Photo by Suma Jane Dark

Photo by Suma Jane Dark

7. Find One Way To Resist Constantly

You can care about a variety of issues. You can (and should be) getting involved in multiple fights, struggling in many different directions and supporting important work in many ways. You don’t have to choose. But think about the work you do and the work you care about — is there any area of your life where you could constantly continue that work, even alone, through the daily choices you make? Some people choose to prioritize spending their money only within marginalized communities. Others find ways to boycott industries that contribute to suffering, exploitation or colonization. Find one way that you can fight on a daily basis that won’t burn you out and then stick to it. It might not feel like much at first, but it adds up. Others might even decide to join you.


8. Do One Thing You’ve Always Wanted To Do

Have you always wanted to learn how to knit? Maybe you’ve always wanted to go to try a particular food or take a pole-dancing class. Maybe there’s somewhere you’ve been wanting to go but just haven’t gotten around to it. Think about what feels new and exciting. Make a resolution to do one of those things in the new year. This can be that you do at home (like watching YouTube tutorials until you nail winged eyeliner), or something totally life changing. One year, I wanted to become someone who looks good in hats, so I wore lots of hats. It’s really up to you!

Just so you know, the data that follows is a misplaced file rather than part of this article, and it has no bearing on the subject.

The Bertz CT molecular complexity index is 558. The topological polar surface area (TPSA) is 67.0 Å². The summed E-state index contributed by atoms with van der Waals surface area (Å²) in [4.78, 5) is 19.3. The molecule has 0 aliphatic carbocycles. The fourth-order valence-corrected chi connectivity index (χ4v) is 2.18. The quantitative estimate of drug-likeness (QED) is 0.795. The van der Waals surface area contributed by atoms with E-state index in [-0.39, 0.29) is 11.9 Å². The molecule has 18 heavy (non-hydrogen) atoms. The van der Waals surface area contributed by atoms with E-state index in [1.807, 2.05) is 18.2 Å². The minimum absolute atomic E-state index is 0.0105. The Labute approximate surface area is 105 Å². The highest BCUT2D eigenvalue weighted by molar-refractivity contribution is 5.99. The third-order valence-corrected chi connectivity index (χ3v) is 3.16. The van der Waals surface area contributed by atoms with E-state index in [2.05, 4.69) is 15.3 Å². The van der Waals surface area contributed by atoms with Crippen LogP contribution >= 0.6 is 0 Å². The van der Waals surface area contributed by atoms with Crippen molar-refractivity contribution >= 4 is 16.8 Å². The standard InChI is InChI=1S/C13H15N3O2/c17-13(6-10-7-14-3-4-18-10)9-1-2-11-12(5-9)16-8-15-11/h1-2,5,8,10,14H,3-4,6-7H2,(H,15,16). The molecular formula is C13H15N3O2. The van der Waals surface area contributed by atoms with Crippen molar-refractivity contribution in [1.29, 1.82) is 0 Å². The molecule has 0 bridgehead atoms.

Related: 25 Gorgeous Last-Minute New Year’s Eve Glam Makeup Tutorialspig-sow-piglet-nursing-69397

9. Go Vegan 

… At least once a week. Hear me out: animal agriculture is ravaging our planet. It is the number one contributor to climate change. It is a top contributor to rainforest destruction. It is wasting unfathomable amounts of water. By dominating the use of arable land, it is fueling world hunger. It is literally killing our oceans. The consumption of animal products depends upon a system of horrific cruelty towards and exploitation of vulnerable beings on our planet who cannot defend themselves and who do not deserve such treatment.

I understand that not everyone feels that going vegan is something they can do, and that in some areas, it can really feel impossible. I hear that. But this is what I’m saying: cut down on your animal-product consumption where you can. At least once a week, or as close to it as you are able, have a fully animal-product-free day. You might be surprised to see how many easy and inexpensive options you still have! The internet is full of great tips and tricks for vegan fast food (Taco Bell, for instance, has tons of options!). YouTube and Instagram are full of recipes. A quick search can help to find restaurants nearby for a meat-free meal that is totally delicious. And if you do eventually decide to cut out animal products long-term, there are plenty of resources to guide that journey.